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  The Barnhouse Neolithic Settlement

Structure Eight - a Neolithic temple?

Lying directly opposite House Two are the remains of one of the largest, covered structure from Neolithic Orkney discovered to date.

This building, built around 2600BC, after the village had been abandoned, was a massive, hall-like structure, seven metres square, with incredibly thick outer walls. The structure was built on a platform of yellow clay - a feature paralleling the nearby cairn of Maeshowe (see right column).

Structure Eight's clay platform was enclosed by a circular wall, creating an internal courtyard over 20 metres across.

Picture Sigurd Towrie

Ritual complex

Because the complex's spatial layout closely resembles that of the nearby Standing Stones o' Stenness, it is highly likely that the building was involved in ritual of some sort. However, we can only guess at the form these rituals took.

The Entrance to Structure Eight
The entrance to Barnhouse Structure Eight, with the embedded hearth.

To access the central enclosure, the Stone Age visitor had to first pass through a three-metre long entrance passage.

Built into the floor of this passage was a hearth, flanked by two standing stones.

Although this hearth was probably paved over, its presence is interesting and probably symbolic - perhaps representing some form of ritual purification that took place before the individual was permitted to enter the inner chamber.

On the other hand, it may be that the hearth was simply the remnant of a foundation ceremony that took place before the construction of Structure Eight began. Either way, its presence once again highlights the importance placed on the hearth in Neolithic Orcadian culture.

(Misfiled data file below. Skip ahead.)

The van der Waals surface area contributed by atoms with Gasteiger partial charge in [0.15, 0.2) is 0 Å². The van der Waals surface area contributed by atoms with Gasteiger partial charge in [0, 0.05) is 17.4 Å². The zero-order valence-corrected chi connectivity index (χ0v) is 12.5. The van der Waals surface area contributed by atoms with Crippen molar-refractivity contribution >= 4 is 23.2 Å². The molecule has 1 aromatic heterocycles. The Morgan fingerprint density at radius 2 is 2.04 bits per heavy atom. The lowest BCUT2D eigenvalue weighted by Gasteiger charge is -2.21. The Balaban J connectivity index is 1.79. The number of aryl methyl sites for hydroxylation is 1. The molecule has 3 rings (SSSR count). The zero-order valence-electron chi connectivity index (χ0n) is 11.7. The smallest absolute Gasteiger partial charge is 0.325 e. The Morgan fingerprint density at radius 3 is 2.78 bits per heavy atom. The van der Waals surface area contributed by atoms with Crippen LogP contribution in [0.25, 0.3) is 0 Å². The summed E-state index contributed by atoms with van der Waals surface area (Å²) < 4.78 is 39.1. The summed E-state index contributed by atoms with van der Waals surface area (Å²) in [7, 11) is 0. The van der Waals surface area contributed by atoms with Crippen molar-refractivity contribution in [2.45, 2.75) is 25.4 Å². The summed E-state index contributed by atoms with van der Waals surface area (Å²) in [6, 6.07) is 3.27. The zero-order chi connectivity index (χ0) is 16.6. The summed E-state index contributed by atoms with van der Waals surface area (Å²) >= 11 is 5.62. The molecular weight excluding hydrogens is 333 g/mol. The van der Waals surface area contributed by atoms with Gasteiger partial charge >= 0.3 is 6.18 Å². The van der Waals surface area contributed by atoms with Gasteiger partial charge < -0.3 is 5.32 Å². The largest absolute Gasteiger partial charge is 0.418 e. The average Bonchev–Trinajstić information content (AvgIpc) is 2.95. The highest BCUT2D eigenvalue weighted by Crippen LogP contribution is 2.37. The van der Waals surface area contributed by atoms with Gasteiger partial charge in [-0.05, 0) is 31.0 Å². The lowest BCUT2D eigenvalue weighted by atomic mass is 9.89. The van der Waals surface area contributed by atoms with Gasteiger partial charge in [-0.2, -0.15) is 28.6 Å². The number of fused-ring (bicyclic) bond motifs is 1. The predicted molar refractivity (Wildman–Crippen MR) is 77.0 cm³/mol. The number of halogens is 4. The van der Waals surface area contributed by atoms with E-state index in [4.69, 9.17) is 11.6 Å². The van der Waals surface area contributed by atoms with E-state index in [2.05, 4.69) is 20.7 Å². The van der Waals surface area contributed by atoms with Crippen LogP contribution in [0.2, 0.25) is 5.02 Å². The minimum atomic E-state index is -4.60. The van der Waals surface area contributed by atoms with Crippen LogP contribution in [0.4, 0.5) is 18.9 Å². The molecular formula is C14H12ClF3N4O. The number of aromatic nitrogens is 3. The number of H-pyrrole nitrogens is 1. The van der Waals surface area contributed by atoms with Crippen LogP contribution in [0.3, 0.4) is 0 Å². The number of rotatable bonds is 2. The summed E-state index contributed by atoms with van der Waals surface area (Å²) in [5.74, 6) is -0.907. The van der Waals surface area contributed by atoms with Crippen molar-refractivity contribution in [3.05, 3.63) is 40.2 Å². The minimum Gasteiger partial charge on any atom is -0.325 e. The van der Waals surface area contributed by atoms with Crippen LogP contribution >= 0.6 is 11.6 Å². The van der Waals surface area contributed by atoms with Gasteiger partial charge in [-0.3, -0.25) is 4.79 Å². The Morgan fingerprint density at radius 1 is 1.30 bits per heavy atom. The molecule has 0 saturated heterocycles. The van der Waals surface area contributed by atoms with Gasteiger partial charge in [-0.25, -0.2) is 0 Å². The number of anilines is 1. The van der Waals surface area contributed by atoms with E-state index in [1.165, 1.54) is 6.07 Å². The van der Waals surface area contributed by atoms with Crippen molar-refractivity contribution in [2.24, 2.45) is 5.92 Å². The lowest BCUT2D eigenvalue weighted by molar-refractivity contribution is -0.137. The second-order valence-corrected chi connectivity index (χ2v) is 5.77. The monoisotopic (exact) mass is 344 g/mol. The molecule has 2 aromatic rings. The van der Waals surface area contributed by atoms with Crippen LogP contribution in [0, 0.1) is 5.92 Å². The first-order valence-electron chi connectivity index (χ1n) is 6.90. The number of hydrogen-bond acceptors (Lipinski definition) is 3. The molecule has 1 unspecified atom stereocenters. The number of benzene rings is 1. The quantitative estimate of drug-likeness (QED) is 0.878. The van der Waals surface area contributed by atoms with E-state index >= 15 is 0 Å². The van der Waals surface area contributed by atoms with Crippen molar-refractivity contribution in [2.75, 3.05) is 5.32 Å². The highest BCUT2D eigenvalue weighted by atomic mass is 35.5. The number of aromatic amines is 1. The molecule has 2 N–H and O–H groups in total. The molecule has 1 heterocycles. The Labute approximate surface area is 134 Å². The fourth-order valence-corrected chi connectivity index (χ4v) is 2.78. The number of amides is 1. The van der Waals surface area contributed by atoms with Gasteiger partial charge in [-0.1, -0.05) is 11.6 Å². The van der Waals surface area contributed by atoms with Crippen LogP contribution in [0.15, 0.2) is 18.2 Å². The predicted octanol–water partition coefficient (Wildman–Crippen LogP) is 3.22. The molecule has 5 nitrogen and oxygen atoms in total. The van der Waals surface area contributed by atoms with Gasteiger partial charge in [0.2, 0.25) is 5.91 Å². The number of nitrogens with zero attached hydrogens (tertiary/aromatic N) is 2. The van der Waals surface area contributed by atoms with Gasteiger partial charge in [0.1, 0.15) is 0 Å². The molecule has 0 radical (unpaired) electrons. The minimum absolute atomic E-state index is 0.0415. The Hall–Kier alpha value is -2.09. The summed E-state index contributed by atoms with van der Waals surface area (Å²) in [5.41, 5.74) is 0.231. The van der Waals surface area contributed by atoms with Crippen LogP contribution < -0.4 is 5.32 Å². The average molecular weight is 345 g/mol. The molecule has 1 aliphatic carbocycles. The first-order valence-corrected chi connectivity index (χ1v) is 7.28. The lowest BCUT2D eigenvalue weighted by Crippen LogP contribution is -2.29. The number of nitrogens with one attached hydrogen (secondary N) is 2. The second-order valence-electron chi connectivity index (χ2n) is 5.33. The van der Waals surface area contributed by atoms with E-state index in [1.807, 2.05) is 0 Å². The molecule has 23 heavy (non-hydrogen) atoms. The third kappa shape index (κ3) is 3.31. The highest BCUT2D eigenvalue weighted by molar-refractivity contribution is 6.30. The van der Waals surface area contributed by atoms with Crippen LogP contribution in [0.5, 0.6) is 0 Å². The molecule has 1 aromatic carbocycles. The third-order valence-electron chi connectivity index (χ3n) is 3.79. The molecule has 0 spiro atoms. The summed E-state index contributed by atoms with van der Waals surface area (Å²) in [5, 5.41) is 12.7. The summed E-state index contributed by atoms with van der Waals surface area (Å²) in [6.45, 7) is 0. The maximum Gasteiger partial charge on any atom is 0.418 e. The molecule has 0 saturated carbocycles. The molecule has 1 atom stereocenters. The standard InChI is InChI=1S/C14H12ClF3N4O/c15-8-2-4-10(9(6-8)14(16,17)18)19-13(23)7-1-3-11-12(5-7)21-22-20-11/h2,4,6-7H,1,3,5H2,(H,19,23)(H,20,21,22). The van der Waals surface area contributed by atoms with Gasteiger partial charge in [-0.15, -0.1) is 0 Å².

The significance of the dresser

Inside, things were more or less the same as the smaller houses, with a large central hearth and stone dresser, similar to those found in practically all late Neolithic houses.

What the discovery of the dresser in Structure Eight proved to archaeologists was that it was more than a mere item of furniture and probably had ritual or religious significance.

During the excavation, a complete Grooved Ware pot was found to have been set into the clay floor by the eastern wall of the central building. This pot, undecorated except for the rim area above ground, contained 14 flint nodules - a quantity that would have been regarded a treasure hoard at the time, given the scarcity of flint in Orkney.

Changing religious practices?

But what was it for?

The construction of Structure Eight seems to indicate a change in religious and ritual practices of the time.

Where once the ceremonies took place within the stone circles, open to the entire community, by the time Structure Eight was built things seem to have changed. The rituals and religious ceremonies now took place in an enclosed space that was accessible to a select few.

It has also been pointed out that the design of Structure Eight closely follows the layout of the Standing Stones o' Stenness.

So were the builders of Structure Eight trying to recreate the sacred space of their predecessors but in way that would suit the changing beliefs of the time?